Real sci-fi space ships coming at last? NASA tests nuclear engine

Not so much, we're sorry to report

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NASA has conducted tests of a nuclear reactor intended to generate electricity in space for the first time since 1965, offering hope that humanity may now belatedly get serious about building proper, powerful spaceships of the sort long envisaged in science fiction.

The space agency has just announced the tests, conducted by engineers from NASA's Goddard centre in conjunction with Department of Energy boffins from the Los Alamos national lab. The effort made use of an experimental reactor named "Flattop" and was inauspiciously dubbed Demonstration Using Flattop Fissions (DUFF).

According to the Goddard announcement:

On September 13, the research team demonstrated the first use of a heat pipe to cool a small nuclear reactor and the first use of a Stirling engine to convert the reactor heat into electricity.

A heat pipe is a sealed tube with an internal fluid that can efficiently transfer heat produced by a reactor with no moving parts. Heat pipe technology was invented at Los Alamos in 1963 and is used widely by NASA for aerospace applications. A Stirling engine is a relatively simple closed-loop engine that converts heat energy into electrical power using a pressurized gas to move a piston within a magnetic field. Using the two devices in tandem allowed for creation of a simple, reliable electric power supply that could be adopted for space applications.

DUFF is the first demonstration of a space nuclear reactor system to produce electricity in the United States since 1965. It confirms the basic nuclear reactor physics and heat transfer for a simple, reliable space power system.

Long ago in the 1940s and '50s it was already quite apparent to technically knowledgeable folk that chemically fuelled rockets would never offer enough power for routine travel into orbit or manned interplanetary voyages. Nor can conventional electricity sources such as fuel cells or solar power produce enough juice for any but the most limited spacegoing operations.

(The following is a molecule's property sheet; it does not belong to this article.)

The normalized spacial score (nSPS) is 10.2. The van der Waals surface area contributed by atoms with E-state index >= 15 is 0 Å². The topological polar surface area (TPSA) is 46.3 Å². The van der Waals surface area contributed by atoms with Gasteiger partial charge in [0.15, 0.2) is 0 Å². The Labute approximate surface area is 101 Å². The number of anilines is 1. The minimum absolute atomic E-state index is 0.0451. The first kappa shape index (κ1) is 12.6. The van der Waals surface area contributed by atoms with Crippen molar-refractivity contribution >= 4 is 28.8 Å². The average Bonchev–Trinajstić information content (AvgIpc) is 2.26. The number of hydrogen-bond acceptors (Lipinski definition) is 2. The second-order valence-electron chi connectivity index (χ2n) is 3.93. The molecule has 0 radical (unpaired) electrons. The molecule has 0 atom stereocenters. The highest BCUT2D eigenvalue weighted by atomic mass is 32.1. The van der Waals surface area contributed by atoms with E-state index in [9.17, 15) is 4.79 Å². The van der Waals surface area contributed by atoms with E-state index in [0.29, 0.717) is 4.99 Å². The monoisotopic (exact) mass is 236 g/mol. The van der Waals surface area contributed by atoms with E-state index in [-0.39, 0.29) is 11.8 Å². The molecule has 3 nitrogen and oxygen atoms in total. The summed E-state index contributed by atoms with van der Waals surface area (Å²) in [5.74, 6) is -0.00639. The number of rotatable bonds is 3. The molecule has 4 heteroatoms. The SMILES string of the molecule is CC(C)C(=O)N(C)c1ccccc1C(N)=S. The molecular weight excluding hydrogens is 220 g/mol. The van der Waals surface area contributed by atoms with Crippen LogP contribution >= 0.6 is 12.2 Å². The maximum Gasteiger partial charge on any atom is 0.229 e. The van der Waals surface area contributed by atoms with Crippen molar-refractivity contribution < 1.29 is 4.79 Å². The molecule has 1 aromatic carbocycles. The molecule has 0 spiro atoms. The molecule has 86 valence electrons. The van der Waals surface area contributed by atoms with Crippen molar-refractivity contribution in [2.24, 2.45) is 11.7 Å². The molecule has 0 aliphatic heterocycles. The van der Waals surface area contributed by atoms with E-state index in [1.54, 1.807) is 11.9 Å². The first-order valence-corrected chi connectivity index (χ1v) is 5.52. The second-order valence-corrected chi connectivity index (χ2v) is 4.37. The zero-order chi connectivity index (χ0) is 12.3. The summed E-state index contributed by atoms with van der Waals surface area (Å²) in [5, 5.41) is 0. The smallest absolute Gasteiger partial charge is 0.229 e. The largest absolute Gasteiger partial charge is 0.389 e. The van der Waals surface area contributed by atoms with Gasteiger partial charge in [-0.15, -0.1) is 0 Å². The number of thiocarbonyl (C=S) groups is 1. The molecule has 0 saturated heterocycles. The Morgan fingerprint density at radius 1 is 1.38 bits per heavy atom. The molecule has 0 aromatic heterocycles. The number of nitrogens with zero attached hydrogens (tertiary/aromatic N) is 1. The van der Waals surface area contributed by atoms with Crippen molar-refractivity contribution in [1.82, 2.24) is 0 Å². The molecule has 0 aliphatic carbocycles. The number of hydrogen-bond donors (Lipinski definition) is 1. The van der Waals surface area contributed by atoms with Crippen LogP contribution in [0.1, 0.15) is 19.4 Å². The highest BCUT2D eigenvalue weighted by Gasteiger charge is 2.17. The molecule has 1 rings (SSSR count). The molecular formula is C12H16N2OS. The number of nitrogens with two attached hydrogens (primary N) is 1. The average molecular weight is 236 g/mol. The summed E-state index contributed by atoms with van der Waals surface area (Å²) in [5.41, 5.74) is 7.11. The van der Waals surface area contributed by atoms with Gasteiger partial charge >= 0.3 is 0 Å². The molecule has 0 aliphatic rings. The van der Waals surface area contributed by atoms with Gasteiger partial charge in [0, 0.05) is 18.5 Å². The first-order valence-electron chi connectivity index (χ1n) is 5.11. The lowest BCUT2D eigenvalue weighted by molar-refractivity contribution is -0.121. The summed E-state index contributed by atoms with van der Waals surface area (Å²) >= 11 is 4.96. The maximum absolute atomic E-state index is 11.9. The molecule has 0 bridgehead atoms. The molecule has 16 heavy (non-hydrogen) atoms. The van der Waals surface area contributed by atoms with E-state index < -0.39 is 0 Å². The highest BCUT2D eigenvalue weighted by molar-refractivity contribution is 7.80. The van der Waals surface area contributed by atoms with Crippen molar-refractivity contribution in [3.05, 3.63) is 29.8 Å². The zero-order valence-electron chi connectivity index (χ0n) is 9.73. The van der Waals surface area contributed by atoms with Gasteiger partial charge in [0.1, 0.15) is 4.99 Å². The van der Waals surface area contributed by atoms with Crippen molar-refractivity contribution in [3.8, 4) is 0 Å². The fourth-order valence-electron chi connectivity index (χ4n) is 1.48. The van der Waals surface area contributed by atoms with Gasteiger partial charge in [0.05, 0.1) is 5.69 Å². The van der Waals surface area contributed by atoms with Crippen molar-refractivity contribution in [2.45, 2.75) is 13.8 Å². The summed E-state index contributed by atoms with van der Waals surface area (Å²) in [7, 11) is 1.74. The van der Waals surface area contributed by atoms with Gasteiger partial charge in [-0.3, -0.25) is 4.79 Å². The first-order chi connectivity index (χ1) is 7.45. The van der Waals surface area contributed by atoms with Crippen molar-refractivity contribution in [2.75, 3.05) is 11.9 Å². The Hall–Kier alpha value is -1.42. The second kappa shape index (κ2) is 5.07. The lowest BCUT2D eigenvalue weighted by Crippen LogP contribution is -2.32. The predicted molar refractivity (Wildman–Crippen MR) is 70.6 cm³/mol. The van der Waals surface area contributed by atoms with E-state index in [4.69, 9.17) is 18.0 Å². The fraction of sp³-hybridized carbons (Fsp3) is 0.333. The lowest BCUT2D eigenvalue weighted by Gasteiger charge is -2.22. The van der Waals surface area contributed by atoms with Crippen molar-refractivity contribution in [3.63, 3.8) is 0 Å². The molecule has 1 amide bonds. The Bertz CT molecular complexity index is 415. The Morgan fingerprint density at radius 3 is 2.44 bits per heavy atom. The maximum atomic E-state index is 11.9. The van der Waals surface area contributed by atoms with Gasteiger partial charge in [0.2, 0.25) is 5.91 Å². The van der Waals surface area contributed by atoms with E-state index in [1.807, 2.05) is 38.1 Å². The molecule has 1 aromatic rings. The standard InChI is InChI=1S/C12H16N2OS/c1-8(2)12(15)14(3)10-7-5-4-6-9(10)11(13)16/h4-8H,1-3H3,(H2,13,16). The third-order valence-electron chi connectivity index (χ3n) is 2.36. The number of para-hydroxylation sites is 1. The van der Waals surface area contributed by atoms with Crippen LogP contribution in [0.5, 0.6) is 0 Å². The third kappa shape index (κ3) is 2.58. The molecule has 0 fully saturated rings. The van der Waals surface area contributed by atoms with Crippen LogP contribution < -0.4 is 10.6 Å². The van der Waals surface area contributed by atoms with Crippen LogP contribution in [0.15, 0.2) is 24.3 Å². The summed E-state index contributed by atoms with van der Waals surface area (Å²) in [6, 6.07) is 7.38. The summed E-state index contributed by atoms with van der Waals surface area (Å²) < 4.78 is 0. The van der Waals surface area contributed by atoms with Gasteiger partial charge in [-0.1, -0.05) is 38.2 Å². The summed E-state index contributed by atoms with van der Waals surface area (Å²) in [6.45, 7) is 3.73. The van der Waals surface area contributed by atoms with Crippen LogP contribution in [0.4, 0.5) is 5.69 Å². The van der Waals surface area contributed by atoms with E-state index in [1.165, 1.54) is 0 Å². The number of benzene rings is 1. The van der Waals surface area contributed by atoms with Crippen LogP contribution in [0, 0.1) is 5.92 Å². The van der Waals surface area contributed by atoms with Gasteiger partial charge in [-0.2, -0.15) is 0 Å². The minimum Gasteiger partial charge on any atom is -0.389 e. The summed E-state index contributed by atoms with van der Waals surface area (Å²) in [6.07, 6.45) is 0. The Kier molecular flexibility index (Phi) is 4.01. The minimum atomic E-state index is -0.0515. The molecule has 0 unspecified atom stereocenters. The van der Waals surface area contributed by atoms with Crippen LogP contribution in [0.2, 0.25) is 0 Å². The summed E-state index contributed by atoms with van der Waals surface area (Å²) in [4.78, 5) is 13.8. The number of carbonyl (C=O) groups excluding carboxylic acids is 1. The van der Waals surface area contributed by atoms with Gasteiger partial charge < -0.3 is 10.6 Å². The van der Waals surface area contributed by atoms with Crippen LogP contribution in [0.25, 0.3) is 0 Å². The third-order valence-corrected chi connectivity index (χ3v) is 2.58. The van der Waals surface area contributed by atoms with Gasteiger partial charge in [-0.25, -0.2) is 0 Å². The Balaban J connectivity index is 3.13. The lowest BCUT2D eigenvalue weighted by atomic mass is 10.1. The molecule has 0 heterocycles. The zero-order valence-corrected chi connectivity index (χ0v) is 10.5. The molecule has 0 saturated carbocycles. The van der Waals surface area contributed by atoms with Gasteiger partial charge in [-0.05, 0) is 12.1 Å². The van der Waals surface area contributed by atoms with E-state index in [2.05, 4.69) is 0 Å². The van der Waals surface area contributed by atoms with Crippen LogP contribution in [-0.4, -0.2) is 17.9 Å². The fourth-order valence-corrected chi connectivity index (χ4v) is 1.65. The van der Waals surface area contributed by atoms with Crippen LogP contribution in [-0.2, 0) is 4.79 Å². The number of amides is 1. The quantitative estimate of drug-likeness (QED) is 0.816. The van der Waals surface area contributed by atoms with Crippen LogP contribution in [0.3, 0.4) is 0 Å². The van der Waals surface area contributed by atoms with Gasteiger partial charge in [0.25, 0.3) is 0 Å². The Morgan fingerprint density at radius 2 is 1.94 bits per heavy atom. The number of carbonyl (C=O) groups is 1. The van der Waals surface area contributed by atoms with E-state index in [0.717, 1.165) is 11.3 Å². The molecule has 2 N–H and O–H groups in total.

As a result, the technically accurate science fiction authors of the day assumed that more powerful nuclear technology would naturally be adopted, offering rockets that could get into space without throwing most of themselves away and manned ships capable of travelling about the solar system on timescales shorter than years or decades.

As everyone knows, it never happened. The only human beings who have ever travelled beyond Earth orbit are the Apollo moon astronauts of long ago. Robots, generally power-starved, have done some limited exploration further afield by coasting through space for years on end to reach their destinations. There has been very little real advancement for decades: the human race and its activities remain firmly chained to planet Earth.

The US didn't completely give up on nuclear technology for space use after 1965: the NERVA programme, in which a nuclear reactor was intended to provide rocket propulsion as opposed to electric power, carried on until 1972 before cancellation. After that, however, US nuclear technology for space was limited to comparatively feeble radioisotope generators which rely on their fuel to decay on its own rather than stimulating a chain reaction.

A few small nuclear reactors did go into space aboard Soviet spy satellites, and Russia still maintains vague aspirations towards a proper nuclear-powered spaceship, but until today very little real-world hardware has appeared.

But perhaps DUFF is a signpost to a brighter future? It would be nice to think so.

"The nuclear characteristics and thermal power level of the experiment are remarkably similar to our space reactor flight concept," says Los Alamos engineer David Poston.

Perhaps we're finally looking at a hefty space reactor, able to power sophisticated plasma rockets and carry a crew to Mars in just a month?

Not so much, sadly.

"A flight system might use several modules to produce approximately one kilowatt of electricity," says Marc Gibson of NASA Glenn. That's not even enough to heat up a kettle, though it is ten times as much as the famous Mars rover Curiosity can generate with its radioisotope battery.

We're looking at better rovers and space probes here, sadly, not a belated appearance of proper science fiction spaceships. ®

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